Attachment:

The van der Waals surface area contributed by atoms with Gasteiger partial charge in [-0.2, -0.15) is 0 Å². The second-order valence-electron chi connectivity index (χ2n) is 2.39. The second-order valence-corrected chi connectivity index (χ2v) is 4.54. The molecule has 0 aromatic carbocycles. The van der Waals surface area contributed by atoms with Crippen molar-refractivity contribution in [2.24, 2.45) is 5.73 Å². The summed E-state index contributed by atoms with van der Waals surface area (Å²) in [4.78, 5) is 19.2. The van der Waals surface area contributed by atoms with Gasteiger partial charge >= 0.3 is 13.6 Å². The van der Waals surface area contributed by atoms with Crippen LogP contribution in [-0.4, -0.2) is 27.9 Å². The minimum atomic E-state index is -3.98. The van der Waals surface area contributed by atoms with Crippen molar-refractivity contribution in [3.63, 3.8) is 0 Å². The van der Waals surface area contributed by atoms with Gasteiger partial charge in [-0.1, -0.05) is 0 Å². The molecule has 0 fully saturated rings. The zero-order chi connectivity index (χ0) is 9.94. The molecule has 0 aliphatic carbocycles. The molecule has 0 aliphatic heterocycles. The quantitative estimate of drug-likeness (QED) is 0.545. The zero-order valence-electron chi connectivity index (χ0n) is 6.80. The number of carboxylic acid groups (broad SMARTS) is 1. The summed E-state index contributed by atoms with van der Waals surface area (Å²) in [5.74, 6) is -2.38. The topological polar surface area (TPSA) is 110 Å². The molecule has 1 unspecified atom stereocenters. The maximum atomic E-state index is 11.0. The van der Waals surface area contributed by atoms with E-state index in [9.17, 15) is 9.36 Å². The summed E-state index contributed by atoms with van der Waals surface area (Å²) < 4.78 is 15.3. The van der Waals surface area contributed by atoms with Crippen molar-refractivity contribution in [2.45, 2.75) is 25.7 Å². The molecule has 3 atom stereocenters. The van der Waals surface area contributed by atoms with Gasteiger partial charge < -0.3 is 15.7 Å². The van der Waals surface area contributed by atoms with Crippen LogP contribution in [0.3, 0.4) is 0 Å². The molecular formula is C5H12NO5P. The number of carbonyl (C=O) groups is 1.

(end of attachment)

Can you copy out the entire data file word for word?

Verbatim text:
The van der Waals surface area contributed by atoms with Gasteiger partial charge in [-0.2, -0.15) is 0 Å². The second-order valence-electron chi connectivity index (χ2n) is 2.39. The second-order valence-corrected chi connectivity index (χ2v) is 4.54. The molecule has 0 aromatic carbocycles. The van der Waals surface area contributed by atoms with Crippen molar-refractivity contribution in [2.24, 2.45) is 5.73 Å². The summed E-state index contributed by atoms with van der Waals surface area (Å²) in [4.78, 5) is 19.2. The van der Waals surface area contributed by atoms with Gasteiger partial charge >= 0.3 is 13.6 Å². The van der Waals surface area contributed by atoms with Crippen LogP contribution in [-0.4, -0.2) is 27.9 Å². The minimum atomic E-state index is -3.98. The van der Waals surface area contributed by atoms with Crippen molar-refractivity contribution in [3.63, 3.8) is 0 Å². The van der Waals surface area contributed by atoms with Gasteiger partial charge in [-0.1, -0.05) is 0 Å². The molecule has 0 fully saturated rings. The zero-order chi connectivity index (χ0) is 9.94. The molecule has 0 aliphatic carbocycles. The molecule has 0 aliphatic heterocycles. The quantitative estimate of drug-likeness (QED) is 0.545. The zero-order valence-electron chi connectivity index (χ0n) is 6.80. The number of carboxylic acid groups (broad SMARTS) is 1. The summed E-state index contributed by atoms with van der Waals surface area (Å²) in [5.74, 6) is -2.38. The topological polar surface area (TPSA) is 110 Å². The molecule has 1 unspecified atom stereocenters. The maximum atomic E-state index is 11.0. The van der Waals surface area contributed by atoms with E-state index in [9.17, 15) is 9.36 Å². The summed E-state index contributed by atoms with van der Waals surface area (Å²) < 4.78 is 15.3. The van der Waals surface area contributed by atoms with Crippen molar-refractivity contribution in [2.45, 2.75) is 25.7 Å². The molecule has 3 atom stereocenters. The van der Waals surface area contributed by atoms with Gasteiger partial charge < -0.3 is 15.7 Å². The van der Waals surface area contributed by atoms with Crippen LogP contribution in [0.3, 0.4) is 0 Å². The molecular formula is C5H12NO5P. The number of carbonyl (C=O) groups is 1.